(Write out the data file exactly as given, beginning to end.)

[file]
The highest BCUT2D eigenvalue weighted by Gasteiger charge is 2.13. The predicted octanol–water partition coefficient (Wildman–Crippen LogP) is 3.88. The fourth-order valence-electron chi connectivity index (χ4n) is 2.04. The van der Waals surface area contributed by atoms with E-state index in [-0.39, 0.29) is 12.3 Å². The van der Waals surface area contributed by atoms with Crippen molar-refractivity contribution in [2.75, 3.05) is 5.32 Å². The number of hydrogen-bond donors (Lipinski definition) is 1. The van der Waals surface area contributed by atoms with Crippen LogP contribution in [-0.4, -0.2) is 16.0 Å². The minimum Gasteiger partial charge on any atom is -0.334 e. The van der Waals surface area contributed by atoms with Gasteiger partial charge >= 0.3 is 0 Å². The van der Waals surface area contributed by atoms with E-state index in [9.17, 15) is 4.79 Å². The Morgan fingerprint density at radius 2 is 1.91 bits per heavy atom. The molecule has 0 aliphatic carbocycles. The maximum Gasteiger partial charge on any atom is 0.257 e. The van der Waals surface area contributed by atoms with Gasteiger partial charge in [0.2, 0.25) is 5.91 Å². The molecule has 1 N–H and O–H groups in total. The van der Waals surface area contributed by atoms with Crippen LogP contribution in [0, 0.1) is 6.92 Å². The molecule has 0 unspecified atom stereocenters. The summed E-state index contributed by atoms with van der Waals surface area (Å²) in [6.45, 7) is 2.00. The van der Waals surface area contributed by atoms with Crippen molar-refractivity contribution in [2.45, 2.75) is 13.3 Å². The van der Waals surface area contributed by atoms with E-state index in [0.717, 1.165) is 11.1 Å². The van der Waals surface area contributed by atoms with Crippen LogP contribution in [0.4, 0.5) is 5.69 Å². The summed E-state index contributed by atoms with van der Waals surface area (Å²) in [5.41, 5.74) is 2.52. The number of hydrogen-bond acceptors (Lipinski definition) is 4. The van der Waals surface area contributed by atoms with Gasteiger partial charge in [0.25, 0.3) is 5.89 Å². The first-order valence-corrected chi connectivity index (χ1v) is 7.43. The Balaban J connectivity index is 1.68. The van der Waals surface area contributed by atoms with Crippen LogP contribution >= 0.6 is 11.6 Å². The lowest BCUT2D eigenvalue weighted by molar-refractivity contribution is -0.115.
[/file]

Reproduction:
The highest BCUT2D eigenvalue weighted by Gasteiger charge is 2.13. The predicted octanol–water partition coefficient (Wildman–Crippen LogP) is 3.88. The fourth-order valence-electron chi connectivity index (χ4n) is 2.04. The van der Waals surface area contributed by atoms with E-state index in [-0.39, 0.29) is 12.3 Å². The van der Waals surface area contributed by atoms with Crippen molar-refractivity contribution in [2.75, 3.05) is 5.32 Å². The number of hydrogen-bond donors (Lipinski definition) is 1. The van der Waals surface area contributed by atoms with Crippen LogP contribution in [-0.4, -0.2) is 16.0 Å². The minimum Gasteiger partial charge on any atom is -0.334 e. The van der Waals surface area contributed by atoms with Gasteiger partial charge >= 0.3 is 0 Å². The van der Waals surface area contributed by atoms with E-state index in [9.17, 15) is 4.79 Å². The Morgan fingerprint density at radius 2 is 1.91 bits per heavy atom. The molecule has 0 aliphatic carbocycles. The maximum Gasteiger partial charge on any atom is 0.257 e. The van der Waals surface area contributed by atoms with Gasteiger partial charge in [0.2, 0.25) is 5.91 Å². The molecule has 1 N–H and O–H groups in total. The van der Waals surface area contributed by atoms with Crippen LogP contribution in [0, 0.1) is 6.92 Å². The molecule has 0 unspecified atom stereocenters. The summed E-state index contributed by atoms with van der Waals surface area (Å²) in [6.45, 7) is 2.00. The van der Waals surface area contributed by atoms with Crippen molar-refractivity contribution in [2.45, 2.75) is 13.3 Å². The van der Waals surface area contributed by atoms with E-state index in [0.717, 1.165) is 11.1 Å². The van der Waals surface area contributed by atoms with Crippen LogP contribution in [0.4, 0.5) is 5.69 Å². The summed E-state index contributed by atoms with van der Waals surface area (Å²) in [5.41, 5.74) is 2.52. The number of hydrogen-bond acceptors (Lipinski definition) is 4. The van der Waals surface area contributed by atoms with Gasteiger partial charge in [0.25, 0.3) is 5.89 Å². The first-order valence-corrected chi connectivity index (χ1v) is 7.43. The Balaban J connectivity index is 1.68. The van der Waals surface area contributed by atoms with Crippen LogP contribution >= 0.6 is 11.6 Å². The lowest BCUT2D eigenvalue weighted by molar-refractivity contribution is -0.115.